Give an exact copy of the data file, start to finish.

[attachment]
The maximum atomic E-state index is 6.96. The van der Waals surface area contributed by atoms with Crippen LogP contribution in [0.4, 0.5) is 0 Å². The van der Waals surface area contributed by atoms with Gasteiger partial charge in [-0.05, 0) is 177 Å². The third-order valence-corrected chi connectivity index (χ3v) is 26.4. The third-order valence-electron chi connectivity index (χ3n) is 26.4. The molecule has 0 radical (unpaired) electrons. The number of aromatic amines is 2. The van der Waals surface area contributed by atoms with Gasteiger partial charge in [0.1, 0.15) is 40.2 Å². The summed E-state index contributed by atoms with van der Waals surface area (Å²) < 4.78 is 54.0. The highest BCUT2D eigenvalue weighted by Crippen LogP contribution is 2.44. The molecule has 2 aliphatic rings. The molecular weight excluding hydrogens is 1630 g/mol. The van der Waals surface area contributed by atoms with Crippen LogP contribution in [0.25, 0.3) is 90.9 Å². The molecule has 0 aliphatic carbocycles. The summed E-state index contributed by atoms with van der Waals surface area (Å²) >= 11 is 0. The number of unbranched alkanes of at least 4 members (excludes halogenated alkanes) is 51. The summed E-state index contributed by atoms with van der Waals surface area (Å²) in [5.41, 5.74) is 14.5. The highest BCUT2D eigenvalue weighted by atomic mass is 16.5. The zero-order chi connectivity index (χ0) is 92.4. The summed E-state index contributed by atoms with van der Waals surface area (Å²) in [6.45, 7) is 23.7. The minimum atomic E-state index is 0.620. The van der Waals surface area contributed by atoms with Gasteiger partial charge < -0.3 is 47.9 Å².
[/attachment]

The maximum atomic E-state index is 6.96. The van der Waals surface area contributed by atoms with Crippen LogP contribution in [0.4, 0.5) is 0 Å². The van der Waals surface area contributed by atoms with Gasteiger partial charge in [-0.05, 0) is 177 Å². The third-order valence-corrected chi connectivity index (χ3v) is 26.4. The third-order valence-electron chi connectivity index (χ3n) is 26.4. The molecule has 0 radical (unpaired) electrons. The number of aromatic amines is 2. The van der Waals surface area contributed by atoms with Gasteiger partial charge in [0.1, 0.15) is 40.2 Å². The summed E-state index contributed by atoms with van der Waals surface area (Å²) < 4.78 is 54.0. The highest BCUT2D eigenvalue weighted by Crippen LogP contribution is 2.44. The molecule has 2 aliphatic rings. The molecular weight excluding hydrogens is 1630 g/mol. The van der Waals surface area contributed by atoms with Crippen LogP contribution in [0.25, 0.3) is 90.9 Å². The molecule has 0 aliphatic carbocycles. The summed E-state index contributed by atoms with van der Waals surface area (Å²) >= 11 is 0. The number of unbranched alkanes of at least 4 members (excludes halogenated alkanes) is 51. The summed E-state index contributed by atoms with van der Waals surface area (Å²) in [5.41, 5.74) is 14.5. The highest BCUT2D eigenvalue weighted by atomic mass is 16.5. The zero-order chi connectivity index (χ0) is 92.4. The summed E-state index contributed by atoms with van der Waals surface area (Å²) in [6.45, 7) is 23.7. The minimum atomic E-state index is 0.620. The van der Waals surface area contributed by atoms with Gasteiger partial charge < -0.3 is 47.9 Å².